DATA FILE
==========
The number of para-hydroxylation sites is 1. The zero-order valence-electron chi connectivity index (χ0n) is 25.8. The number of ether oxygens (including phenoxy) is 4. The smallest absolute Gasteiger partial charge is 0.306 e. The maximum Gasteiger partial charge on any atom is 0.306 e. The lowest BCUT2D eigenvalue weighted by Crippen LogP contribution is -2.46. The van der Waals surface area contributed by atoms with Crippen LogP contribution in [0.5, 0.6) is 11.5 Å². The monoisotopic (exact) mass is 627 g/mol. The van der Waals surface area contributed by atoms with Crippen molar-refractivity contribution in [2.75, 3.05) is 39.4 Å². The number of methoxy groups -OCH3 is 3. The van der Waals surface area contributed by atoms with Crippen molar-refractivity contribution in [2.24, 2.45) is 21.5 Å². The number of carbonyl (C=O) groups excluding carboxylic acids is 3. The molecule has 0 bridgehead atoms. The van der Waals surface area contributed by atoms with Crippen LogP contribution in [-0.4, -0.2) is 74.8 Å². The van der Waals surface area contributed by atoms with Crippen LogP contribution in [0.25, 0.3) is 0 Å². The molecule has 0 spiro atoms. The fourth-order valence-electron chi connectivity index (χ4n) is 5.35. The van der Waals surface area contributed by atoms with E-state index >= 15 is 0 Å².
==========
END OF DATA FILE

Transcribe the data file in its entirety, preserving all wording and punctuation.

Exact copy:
The number of para-hydroxylation sites is 1. The zero-order valence-electron chi connectivity index (χ0n) is 25.8. The number of ether oxygens (including phenoxy) is 4. The smallest absolute Gasteiger partial charge is 0.306 e. The maximum Gasteiger partial charge on any atom is 0.306 e. The lowest BCUT2D eigenvalue weighted by Crippen LogP contribution is -2.46. The van der Waals surface area contributed by atoms with Crippen LogP contribution in [0.5, 0.6) is 11.5 Å². The monoisotopic (exact) mass is 627 g/mol. The van der Waals surface area contributed by atoms with Crippen molar-refractivity contribution in [2.75, 3.05) is 39.4 Å². The number of methoxy groups -OCH3 is 3. The van der Waals surface area contributed by atoms with Crippen molar-refractivity contribution in [2.24, 2.45) is 21.5 Å². The number of carbonyl (C=O) groups excluding carboxylic acids is 3. The molecule has 0 bridgehead atoms. The van der Waals surface area contributed by atoms with Crippen LogP contribution in [-0.4, -0.2) is 74.8 Å². The van der Waals surface area contributed by atoms with Crippen LogP contribution in [0.25, 0.3) is 0 Å². The molecule has 0 spiro atoms. The fourth-order valence-electron chi connectivity index (χ4n) is 5.35. The van der Waals surface area contributed by atoms with E-state index >= 15 is 0 Å².